1. Kate

      If you are headed to Target Field, they actually do provide quite a bit of bike parking that isn’t always full, even when a game is occuring. However, Ben is right. If you are headed to any other event in that same area, there isn’t much available bike parking.

  3. Colin

    The lack of a rack at Cahoot’s is borderline criminal. Even more so with the city planning bike lanes on Snelling. That goes for Nina’s, too, for that matter. And the Espresso Royale on Fairview come to think if it.

    Semi-related, Snelby is a fine contraction. One that many of us near Snelby use. Ignore the haters. Furthermore…Snelby.

  4. hokan

    Minneapolis has more bike parking, per capita, than any other large city. I believe that has a lot to do with our high bike mode share. If you are biking for basic transportation, you need to be able to securely park when you get to your destination.

    More bike parking (well placed) may well bring more bike riders.

    1. Randall

      This “#1” has a lot more to do with the thousands of racks on the U of M campus than racks in the city. Places like PDX, NYC, and SF did’t even report a count on that survey you’re referring to which was in 2007.

      1. Bill LindekeBill Lindeke Post author

        and these days, the “thousands of racks” at the U are all full. it is very common occurrence to not be able to find anywhere to park your bike on the East Bank.

  5. minneapolisite

    Hokan nailed it. I mean really, if suburban shopping malls didn’t go with their hugely over-projected amount of parking (to accommodate a few days of peak Christmas shopping every year) would people in even car-dependent areas be as likely to go places as often if they had doubts about whether or not there will be a spot? Just as decent bike parking has helped contribute to a decent mode share for cycling we can see long ago that for cars to be used almost exclusively there needs to be guaranteed available parking spots. It’s funny that when demand for tons of (car) parking are made they aren’t met with “no car parking” signs, but instead more parking than they’ll need just about ever. Those signs saying “no bike parking” signal a much greater need for bike parking than what is being offered.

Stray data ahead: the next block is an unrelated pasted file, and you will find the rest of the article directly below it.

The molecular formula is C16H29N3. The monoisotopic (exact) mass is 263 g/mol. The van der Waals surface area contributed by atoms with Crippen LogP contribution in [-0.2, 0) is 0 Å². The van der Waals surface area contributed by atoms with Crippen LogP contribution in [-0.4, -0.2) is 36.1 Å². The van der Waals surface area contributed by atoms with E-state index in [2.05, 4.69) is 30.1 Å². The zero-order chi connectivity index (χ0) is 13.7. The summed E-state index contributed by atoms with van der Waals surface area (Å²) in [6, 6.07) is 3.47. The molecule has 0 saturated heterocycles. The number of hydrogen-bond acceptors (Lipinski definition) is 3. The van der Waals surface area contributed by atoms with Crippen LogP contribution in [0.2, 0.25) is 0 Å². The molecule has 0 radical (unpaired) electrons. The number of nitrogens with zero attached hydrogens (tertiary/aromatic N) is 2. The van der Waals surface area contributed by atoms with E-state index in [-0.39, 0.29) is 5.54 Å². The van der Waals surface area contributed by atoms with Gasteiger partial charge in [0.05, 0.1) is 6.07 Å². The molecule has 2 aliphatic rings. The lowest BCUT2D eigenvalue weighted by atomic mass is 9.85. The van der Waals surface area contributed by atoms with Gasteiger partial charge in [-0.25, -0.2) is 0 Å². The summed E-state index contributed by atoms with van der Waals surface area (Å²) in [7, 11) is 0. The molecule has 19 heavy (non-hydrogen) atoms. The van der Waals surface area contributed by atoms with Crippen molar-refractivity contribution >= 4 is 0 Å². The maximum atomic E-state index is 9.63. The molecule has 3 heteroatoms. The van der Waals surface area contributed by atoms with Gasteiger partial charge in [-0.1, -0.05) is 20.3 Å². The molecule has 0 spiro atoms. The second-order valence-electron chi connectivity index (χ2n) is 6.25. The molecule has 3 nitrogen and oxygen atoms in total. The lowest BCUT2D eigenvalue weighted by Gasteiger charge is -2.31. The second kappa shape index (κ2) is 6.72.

I’ve had instances where I’ve had some trouble figuring out where/how to park my bike (on University I had to lock up to a tree to go to Turf Club) and in fact this very evening I skipped Caffetto because despite their copious amount (relatively) of bike racks the couple of spaces available would’ve been too difficult to finagle. Places like this show that if you build it the demand will follow, especially in the context of a dense, destination rich urban neighborhood.

    As for St Paul, they should just forget about bike racks based on what Bill wrote. Since super-wide sidewalks are few and far between anywhere the city should go the on-street bike corral route. No need to meet silly unrealistic sidewalk space: bike corrals can be placed on the both ends of many existing strips of on-street parking where visibility prevents additional parking spaces and without taking away a single parking spot.

    1. Bill LindekeBill Lindeke Post author

      yeah, bike corrals are definitely a solution. but actually building a few of them is going to take a bit of courage, which I’m not seeing much of from business owners yet.

  6. Janne

    I think one of the most important things about bike parking is related to the “welcome mat” you describe — but in a slight twise, it’s the “biking is normal” message.

    When bike-skeptical people see enough normal-looking people (you know, in dress clothes, or a sundress, or a pair of jeans and a t-shirt, or evey carrying something pratical like groceries or a briefcase), they realize, “Oh, I guess normal people ride bikes, too. Maybe I should try it someday.”

    Better yet, if they see people they know — neighbors, other people from their apartment building, co-workers — doing it, it becomes, “Billy rides a bike to work, and he’s plenty professional (and not smelly) when he gets here. Maybe I’ll ask him how he does it. OR Maybe I’ll have to try it and save $4 on parking.”

    1. Marc

      Thanks. This message needs to be repeated, again and again, until our elected leaders and the business community endorse the idea that bicycles can be general-purpose transportation for all. Show that “normal” people want to leave their cars at home when they can, and that “normal” people will bike in city traffic, and then we will change the infrastructure so that biking is the easier choice.

  7. Gary

    Great article. I have found the same problems in St Paul, so for this reason as well as no bike lanes, no sharrows no cycle tracks in St Paul and the fact the city doesn’t maintain or plow the trails making them impossible to use for commuting I actually just quit riding in St Paul. After 20 years of riding and commuting everyday in other much more cycling friendly cities St Paul finally took the fight out of me. It’s that bad. St Paul has so much potential but I truly don’t believe the will is there at city hall or among the people in that city. These nanny state government regulations need to go. Let people be free to ride and park their bikes. Maybe someday St Paul will finally get it and be cool?